Alice Walker's womanism has also generated debates and controversies. Prominent among those who challenge the terminology's appropriateness for framing and explaining the lives of women of African descent is Clenora Hudson-Weems, who proposes an alternative terminology—Africana womanism —that is different from Black feminism, African feminism, and Walker's womanism. Many of the debates and controversies about womanism focus on the differences and tension between womanism and black feminism. Patricia Hill Collins offers an excellent critique of both womanism and black feminism. Hill Collins notes that the debate about whether to label black women's standpoint womanist or black feminist is indicative of the diversity among black women. According to Hill Collins, "Walker's definition thus manages to invoke three important yet contradictory philosophies that frame black social and political thought, namely, black nationalism via her claims of black women's moral and epistemological superiority via suffering under racial and gender oppression, pluralism via cultural integrity provided by the metaphor of the garden, and integration/assimilation via her claims that black women are 'traditionally universalist'" (p. 11). While weaving the separatism and black moral superiority of the black nationalist philosophy, the pluralism of the black empowerment variant, and the interrogation of white feminism, womanism seeks to give a voice, a standpoint to black women but fails to adequately take into account the heterogeneity of women of African descent with their different histories and realities.
See also Feminism: Africa and African Diaspora ; Philosophies: African ; Women's History: Africa .
Allan, Tuzyline Jita. Womanist and Feminist Aesthetic Comparative Review. Athens: Ohio University Press, 1995.
Cannon, Katie Geneva. Black Womanist Ethics. Atlanta: Scholars Press, 1988.
Collins, Patricia Hill. "What's in a Name? Womanism, Black Feminism, and Beyond." The Black Scholar 26, no. 1 (1996): 9–17.
Gilkes, Cheryl Townsend. "If It Wasn't for Women": Black Women's Experience and Womanist Culture in Church and Community. Maryknoll, N.Y.: Orbis Books, 2001.
Hudson-Weems, Clenora. "African Womanism." In Sisterhood, Feminisms, and Power: From Africa to the Diaspora, edited by Obioma Nnaemeka. Trenton, N.J.: Africa World Press, 1998.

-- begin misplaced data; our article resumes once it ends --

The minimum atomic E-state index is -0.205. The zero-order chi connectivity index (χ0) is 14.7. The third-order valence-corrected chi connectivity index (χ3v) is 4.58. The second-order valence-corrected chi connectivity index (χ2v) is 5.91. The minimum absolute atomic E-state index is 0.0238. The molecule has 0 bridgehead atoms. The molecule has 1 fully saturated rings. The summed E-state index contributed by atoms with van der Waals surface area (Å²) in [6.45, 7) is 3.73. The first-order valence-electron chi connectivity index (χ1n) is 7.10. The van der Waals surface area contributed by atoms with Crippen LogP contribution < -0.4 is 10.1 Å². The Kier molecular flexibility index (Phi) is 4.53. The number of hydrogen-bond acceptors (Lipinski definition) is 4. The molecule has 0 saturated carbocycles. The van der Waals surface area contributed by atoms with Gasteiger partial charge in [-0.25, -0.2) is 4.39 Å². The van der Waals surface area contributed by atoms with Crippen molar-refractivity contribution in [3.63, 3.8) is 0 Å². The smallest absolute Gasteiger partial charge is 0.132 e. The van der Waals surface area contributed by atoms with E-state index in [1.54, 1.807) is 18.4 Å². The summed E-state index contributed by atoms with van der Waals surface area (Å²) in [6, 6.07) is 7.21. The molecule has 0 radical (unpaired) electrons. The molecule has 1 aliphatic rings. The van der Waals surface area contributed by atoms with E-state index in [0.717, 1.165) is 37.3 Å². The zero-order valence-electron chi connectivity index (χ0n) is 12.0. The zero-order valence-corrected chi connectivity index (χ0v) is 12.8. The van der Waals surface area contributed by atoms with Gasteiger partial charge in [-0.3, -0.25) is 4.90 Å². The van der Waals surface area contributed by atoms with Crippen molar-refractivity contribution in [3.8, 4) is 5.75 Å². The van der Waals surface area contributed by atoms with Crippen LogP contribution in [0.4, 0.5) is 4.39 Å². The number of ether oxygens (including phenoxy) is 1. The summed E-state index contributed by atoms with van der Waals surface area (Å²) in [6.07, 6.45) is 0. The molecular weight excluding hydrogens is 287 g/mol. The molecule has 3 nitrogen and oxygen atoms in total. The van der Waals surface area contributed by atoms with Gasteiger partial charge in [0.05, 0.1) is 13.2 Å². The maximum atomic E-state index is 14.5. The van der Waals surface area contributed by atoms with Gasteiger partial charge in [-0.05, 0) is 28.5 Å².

——. African Womanism: Reclaiming Ourselves. Detroit: Bedford Press, 1993.
Kolawole, Mary Ebun Modupe. Womanism and African Consciousness. Trenton, N.J.: Africa World Press, 1997.
Ogunyemi, Chikwenye Okonjo. "Womanism: The Dynamics of the Contemporary Black Female Novel in English." Signs: Journal of Women in Culture and Society 11, no. 1 (1985): 63–80.
Sanders, Cheryl J., ed. Living the Intersection: Womanism and Afrocentrism in Theology. Minneapolis, Minn.: Fortress Press, 1995.
Townes, Emilie Maureen. Womanist Justice, Womanist Hope. Atlanta, Ga.: Scholars Press, 1993.
Townes, Emilie Maureen, ed. Embracing the Spirit: Womanist Perspectives on Hope, Salvation, and Transformation. Maryknoll, N.Y.: Orbis Books, 1997.
Townes, Emilie Maureen, ed. A Troubling in My Soul: Womanist Perspectives on Evil and Suffering. Maryknoll, N.Y.: Orbis Books, 1993.
Walker, Alice. "The Black Woman's Story." New York Times Sunday Magazine, February 12, 1984, p. 94.
——. In Search of Our Mothers' Gardens: Womanist Prose. San Diego, Calif.: Harcourt Brace Jovanovich, 1983.
Williams, Delores S. Sisters in the Wilderness: The Challenge of Womanist God-Talk. Maryknoll, N.Y.: Orbis Books, 1993.
Williams, Sherley Ann. "Some Implications of Womanist Theory." In Reading Black, Reading Feminist: A Critical Anthology, edited by Henry Louis Gates, Jr., 68–75. New York: Meridian, 1990.
One of the most destructive manifestations of racism is the erasure of the cultures and experiences of people of color and the presumption that whiteness is dominant and normative. In the United States, the experiences of black people have been the particular targets of such erasures. In the aftermath of the civil rights movement, white women activists, including some who participated in the civil rights movement, sparked a feminist movement that challenged patriarchy and generated new modes of thinking about gender and women’s experience. In the words of one black feminist critique, however, “all the women are white.” Consistent with American racial hierarchies, white women’s experiences provided the foundation for feminist thought; the problem of racism was presumed to be subsumed within the problem of patriarchy.